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Caithness woman launches fundraising drive for defibrillators after dad’s heart attack

Tommy Sutherland with daughter Farrah
Tommy Sutherland with daughter Farrah

A Caithness woman has started a fundraising campaign to buy defibrillators amid concerns about “stretched” ambulance cover in Caithness after her father suffered a heart attack.

Farrah Budge said she “feared the worst” when she saw paramedics working on her father Tommy Sutherland at a Wick Thistle FC match.

Mr Sutherland is now at home recovering after being treated at Caithness General Hospital and Queen Elizabeth hospital in Glasgow but Mrs Budge remained concerned.

She said: “Seeing my dad lying on the side lines of the pitch is something I will never forget and how lucky he was that the ambulance was there within 10 minutes of the call.

“Since my Dad’s heart attack it got me thinking if the ambulance didn’t get to him as quick as they did it would be a totally different outcome.

“With how far north we are, how stretched our medical health professionals are – this is extremely important to have to help save someone who may not be as lucky as my dad was.”

Mrs Budge was motivated to start raising money for a defibrillator either to go in the teams’ kit bags or have one on hand at Bignold Park.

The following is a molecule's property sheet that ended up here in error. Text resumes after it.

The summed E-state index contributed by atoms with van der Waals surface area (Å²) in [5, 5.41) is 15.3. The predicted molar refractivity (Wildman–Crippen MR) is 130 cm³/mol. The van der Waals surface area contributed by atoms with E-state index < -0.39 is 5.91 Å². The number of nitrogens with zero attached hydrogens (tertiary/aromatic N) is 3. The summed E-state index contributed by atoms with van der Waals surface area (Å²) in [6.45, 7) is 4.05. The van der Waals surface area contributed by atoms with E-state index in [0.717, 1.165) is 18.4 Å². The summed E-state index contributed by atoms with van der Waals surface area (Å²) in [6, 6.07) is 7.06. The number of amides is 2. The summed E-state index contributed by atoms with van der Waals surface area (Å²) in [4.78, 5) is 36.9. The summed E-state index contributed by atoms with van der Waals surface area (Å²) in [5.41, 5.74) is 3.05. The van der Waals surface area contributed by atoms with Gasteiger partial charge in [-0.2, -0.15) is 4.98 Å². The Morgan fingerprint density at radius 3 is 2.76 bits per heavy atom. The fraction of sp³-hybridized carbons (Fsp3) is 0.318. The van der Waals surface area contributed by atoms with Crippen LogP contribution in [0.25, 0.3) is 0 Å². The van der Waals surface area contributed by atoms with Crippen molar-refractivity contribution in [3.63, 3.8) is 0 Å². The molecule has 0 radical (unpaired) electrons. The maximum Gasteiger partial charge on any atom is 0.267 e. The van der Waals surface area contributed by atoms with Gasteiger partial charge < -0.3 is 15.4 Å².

Despite the fundraising having just started there has been a lot of support, not least from local football teams Wick Thistle and Francis Street FC.

Mrs Budge has already organised “a two hour Zumbathon” and even sacrificed a signed Rangers top from the 2002-2003 Cup Final for a ‘lucky square’ draw at £10 a square.

Mr Sutherland is improving, although Mrs Budge said there were troubling moments when he “lost his short term memory”.

She said: “I had even asked him who was the new manager of Rangers and he was unaware even though he had been to see Steven Gerrard at Ibrox not that long ago.

“But each day came with a positive with Dad. He was getting stronger and looked healthier – by the Sunday night he remembered who the new Rangers manager was.”

Defibrillators are vital for those who suffer sudden cardiac arrest -those receiving it within the first minute of a collapse have close to a 90% chance of survival.

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